Chancellor Yedlin tells her mother’s story, just one example of hope
In 1962, Tova Yedlin was balancing an already full plate, in the midst of earning her PhD in history and raising her two children. It was also the year that she received a devastating cancer diagnosis.
“My mother was visiting her parents in Montreal when she felt a lump in her breast,” says Deborah Yedlin, Tova’s daughter and chancellor of the University of Calgary. “We came back to Edmonton and she went to her doctor. He referred her to a surgeon who performed a radical mastectomy.”
Being just a year old at the time, Yedlin doesn’t remember her mother going through treatment. In fact, it wasn’t until she was 17 that she learned of the diagnosis. Even her brother, who is 12 years her senior, was not aware of what their mother had gone through.
“My brother and I just pieced it together ourselves,” she says. The conversation took place one evening when the family was sitting shiva — part of the Jewish mourning cycle — after their grandfather’s passing. “We went to our mother afterwards and said, ‘Tell us your story, because you’ve never shared any of it.’”
Tova hadn’t shared the experience because she didn’t want to worry her children. “As a survivor of World War II, she had this survivor mentality of just wanting to deal with challenges and move on,” says Yedlin. “And (her cancer experience) was unlike today’s where you have a network of people who help you, bring you food. My mother told only one friend, the one who took her to her radiation treatments.”
Today, with half of all Canadians facing a diagnosis in their lifetimes, cancer is so ubiquitous that not seeking help is often not an option. And when a close friend was diagnosed with breast cancer in her early forties — the same age at which her mother was diagnosed — Yedlin knew she would receive the needed support through her treatments. What was surprising, however, was that the protocol was not much different than what her mother received 40 years earlier.
“The only difference in the treatment (my friend) received versus what my mother received was that there was a lumpectomy instead of a radical mastectomy,” she says. “I was fascinated by how much hadn’t changed in that time.”
That innate curiosity and passion for the cause made Yedlin an obvious choice to co-chair the Calgary Cancer Centre Campaign, which is on a mission to raise $250 million in support of improved prevention, detection and treatment of cancer at the new Calgary Cancer Centre.
“I believe very strongly in the need to leverage the existing research at UCalgary,” she says. “We already have some fantastic success stories, whether it’s the Calgary protocol for stroke treatment — which has now been used around the world — or our expertise in treating Crohn’s disease and colitis, multiple sclerosis, and the incredible research taking place in the realm of glioblastoma . . . we’ve been making some incredible progress in Calgary. We’re good at finding opportunities to go beyond the status quo, to leverage our strengths and have impact.”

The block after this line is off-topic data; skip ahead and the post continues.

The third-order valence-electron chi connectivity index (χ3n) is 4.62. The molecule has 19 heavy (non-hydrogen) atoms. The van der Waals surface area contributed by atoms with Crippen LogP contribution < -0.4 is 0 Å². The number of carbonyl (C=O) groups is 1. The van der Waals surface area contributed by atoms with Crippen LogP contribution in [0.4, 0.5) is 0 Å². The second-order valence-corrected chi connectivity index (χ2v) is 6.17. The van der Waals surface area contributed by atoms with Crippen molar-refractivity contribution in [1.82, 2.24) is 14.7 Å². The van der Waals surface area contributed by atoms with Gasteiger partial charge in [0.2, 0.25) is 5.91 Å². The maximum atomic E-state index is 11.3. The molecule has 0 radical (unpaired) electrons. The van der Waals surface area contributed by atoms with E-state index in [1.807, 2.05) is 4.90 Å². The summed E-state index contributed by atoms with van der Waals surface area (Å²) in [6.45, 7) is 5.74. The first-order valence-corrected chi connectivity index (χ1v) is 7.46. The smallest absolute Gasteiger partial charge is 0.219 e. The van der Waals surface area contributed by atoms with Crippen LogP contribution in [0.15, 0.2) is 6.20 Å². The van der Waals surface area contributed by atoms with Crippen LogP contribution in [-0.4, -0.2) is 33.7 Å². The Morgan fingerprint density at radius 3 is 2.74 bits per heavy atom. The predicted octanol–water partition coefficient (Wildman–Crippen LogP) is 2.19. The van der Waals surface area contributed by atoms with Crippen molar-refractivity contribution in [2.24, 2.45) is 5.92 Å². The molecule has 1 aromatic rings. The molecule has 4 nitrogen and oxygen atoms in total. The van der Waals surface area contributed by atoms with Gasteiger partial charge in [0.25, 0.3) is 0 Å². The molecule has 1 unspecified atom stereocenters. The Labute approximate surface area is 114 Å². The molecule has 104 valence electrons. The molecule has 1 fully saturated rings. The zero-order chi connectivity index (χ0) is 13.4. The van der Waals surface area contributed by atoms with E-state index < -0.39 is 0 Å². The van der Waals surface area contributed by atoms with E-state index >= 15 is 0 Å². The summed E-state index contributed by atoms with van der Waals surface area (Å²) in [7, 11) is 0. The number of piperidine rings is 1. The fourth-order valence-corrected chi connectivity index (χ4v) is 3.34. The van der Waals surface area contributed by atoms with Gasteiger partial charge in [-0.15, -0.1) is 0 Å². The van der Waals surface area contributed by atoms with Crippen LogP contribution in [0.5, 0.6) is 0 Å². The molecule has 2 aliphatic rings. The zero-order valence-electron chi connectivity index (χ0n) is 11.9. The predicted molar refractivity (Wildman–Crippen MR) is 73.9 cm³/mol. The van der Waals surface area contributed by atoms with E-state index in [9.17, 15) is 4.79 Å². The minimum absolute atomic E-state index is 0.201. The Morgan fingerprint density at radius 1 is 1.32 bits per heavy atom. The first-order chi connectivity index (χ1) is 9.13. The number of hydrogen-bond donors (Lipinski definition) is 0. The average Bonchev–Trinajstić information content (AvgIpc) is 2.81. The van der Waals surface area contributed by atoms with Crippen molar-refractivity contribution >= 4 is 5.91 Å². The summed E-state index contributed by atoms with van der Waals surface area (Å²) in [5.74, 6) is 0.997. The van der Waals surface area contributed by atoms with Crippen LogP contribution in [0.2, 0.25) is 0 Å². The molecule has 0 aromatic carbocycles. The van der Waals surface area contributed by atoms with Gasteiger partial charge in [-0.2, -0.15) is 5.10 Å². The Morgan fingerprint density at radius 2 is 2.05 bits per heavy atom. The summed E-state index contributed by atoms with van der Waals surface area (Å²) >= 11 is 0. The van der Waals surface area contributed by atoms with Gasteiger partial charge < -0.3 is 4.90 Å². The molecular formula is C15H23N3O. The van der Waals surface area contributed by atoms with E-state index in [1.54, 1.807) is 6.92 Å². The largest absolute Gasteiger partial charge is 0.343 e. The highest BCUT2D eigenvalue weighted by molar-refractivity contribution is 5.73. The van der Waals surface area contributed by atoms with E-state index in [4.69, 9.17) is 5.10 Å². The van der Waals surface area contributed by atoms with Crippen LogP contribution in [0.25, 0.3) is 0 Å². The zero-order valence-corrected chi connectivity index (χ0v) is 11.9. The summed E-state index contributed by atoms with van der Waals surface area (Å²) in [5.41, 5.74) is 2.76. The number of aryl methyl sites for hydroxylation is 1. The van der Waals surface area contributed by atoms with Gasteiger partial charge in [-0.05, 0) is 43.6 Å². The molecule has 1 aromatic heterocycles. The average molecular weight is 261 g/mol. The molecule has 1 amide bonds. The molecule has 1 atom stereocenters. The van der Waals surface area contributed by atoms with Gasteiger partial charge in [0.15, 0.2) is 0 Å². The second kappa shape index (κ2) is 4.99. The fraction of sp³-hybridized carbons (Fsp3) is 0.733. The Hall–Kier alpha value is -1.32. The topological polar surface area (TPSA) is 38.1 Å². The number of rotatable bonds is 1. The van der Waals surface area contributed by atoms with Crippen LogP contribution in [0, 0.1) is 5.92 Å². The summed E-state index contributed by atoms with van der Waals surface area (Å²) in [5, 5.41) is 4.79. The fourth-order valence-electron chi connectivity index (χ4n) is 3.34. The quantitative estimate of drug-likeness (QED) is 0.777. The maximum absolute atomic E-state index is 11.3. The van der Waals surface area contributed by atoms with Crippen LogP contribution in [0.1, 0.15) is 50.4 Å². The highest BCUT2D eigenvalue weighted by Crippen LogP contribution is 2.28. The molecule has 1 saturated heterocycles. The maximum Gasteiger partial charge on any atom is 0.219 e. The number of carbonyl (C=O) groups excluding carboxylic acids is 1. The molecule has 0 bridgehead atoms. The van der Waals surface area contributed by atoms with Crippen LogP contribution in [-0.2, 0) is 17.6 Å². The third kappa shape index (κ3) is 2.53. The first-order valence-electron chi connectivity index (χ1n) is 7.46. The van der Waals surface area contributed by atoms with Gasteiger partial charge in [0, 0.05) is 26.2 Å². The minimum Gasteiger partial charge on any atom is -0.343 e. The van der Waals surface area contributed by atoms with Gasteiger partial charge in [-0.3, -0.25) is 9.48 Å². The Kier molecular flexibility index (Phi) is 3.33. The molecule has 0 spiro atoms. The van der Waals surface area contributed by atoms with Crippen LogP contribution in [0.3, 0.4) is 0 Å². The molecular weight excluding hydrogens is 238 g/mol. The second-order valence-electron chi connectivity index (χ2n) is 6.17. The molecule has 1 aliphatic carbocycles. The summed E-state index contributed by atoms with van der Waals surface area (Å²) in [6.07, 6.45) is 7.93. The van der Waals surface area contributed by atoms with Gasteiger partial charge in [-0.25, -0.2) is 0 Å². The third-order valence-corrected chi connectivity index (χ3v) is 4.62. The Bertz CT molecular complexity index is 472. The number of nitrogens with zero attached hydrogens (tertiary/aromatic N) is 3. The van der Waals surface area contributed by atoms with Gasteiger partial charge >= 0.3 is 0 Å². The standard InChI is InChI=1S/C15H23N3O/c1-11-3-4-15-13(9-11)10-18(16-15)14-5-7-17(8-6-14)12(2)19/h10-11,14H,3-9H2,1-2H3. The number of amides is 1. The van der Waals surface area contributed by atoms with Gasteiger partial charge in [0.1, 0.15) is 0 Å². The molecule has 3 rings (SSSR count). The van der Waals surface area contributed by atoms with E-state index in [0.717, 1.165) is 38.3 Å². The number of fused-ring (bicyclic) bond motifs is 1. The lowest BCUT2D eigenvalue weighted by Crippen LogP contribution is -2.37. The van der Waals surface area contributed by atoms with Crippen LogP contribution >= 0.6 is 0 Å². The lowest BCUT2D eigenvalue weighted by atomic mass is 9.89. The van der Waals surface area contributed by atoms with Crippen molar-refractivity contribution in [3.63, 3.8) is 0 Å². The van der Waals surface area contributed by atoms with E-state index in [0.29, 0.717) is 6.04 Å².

The Calgary Cancer Centre is such an opportunity. Together with Alberta Health Services and the Alberta Cancer Foundation, UCalgary is realizing an ambitious dream — to build the largest, most comprehensive stand-alone cancer care centre in Canada. Construction is already underway, with doors set to open in 2023.
The centre will break down silos, bringing together the right people with the right tools under one roof — something Dr. Don Morris, MD, PhD, the project’s medical lead, says is essential to transforming cancer research and care.
“It takes a village to improve patient care,” says Morris, who also heads the Cumming School of Medicine’s (CSM) Department of Oncology and serves as facility medical director at the Tom Baker Cancer Centre. “Whether you would define yourself as a clinician, a researcher, or part of the patient’s health-care team — it doesn’t matter who you are, you’re part of that village.”
The community at large also plays an integral role in the campaign. OWN.CANCER isn’t just a slogan or tagline, it’s a call to action. By supporting the Calgary Cancer Centre, you’re not only helping your fellow Albertans, adds Morris, you may be helping yourself or a loved one down the line.
Dr. Jennifer Chan, MD, scientific director of the Arnie Charbonneau Cancer Institute at the CSM — the research institute affiliated with the Cancer Cancer Centre — seconds that, noting the importance of community support, whether that’s donating, volunteering, participating in research or simply spreading the word. “If we want to improve everybody’s health, we need everybody on board and engaging with research,” she says.
Philanthropy is an integral part of that support, as that additional funding allows the centre to move quickly, to hire people and purchase equipment as potentially game-changing opportunities arise.
“There are many types of funding mechanisms, such as federal funding and provincial health-care budgets, but among these, philanthropy is uniquely agile,” says Chan. “It keeps you nimble and responsive, so one is able to capture opportunities.”
“This is about offering hope. It’s about moving Alberta forward,” she says. “We’re transforming cancer care in the short, medium and long term. It’s a sign of what Calgary can be and what we can do together when we recognize there’s a need.”
And from a personal standpoint, Yedlin knows what this will mean for people living with cancer — people like her mother and her friend.
“My mother survived. She finished her PhD and lived to age 96. And my friend is clear now, thank God for that,” says Yedlin. “But in the interim, I’ve also lost a friend to glioblastoma and I have another friend who has stage-four lung cancer. It just doesn’t end. And that’s why you’ve got to act. That’s why we’re doing this.”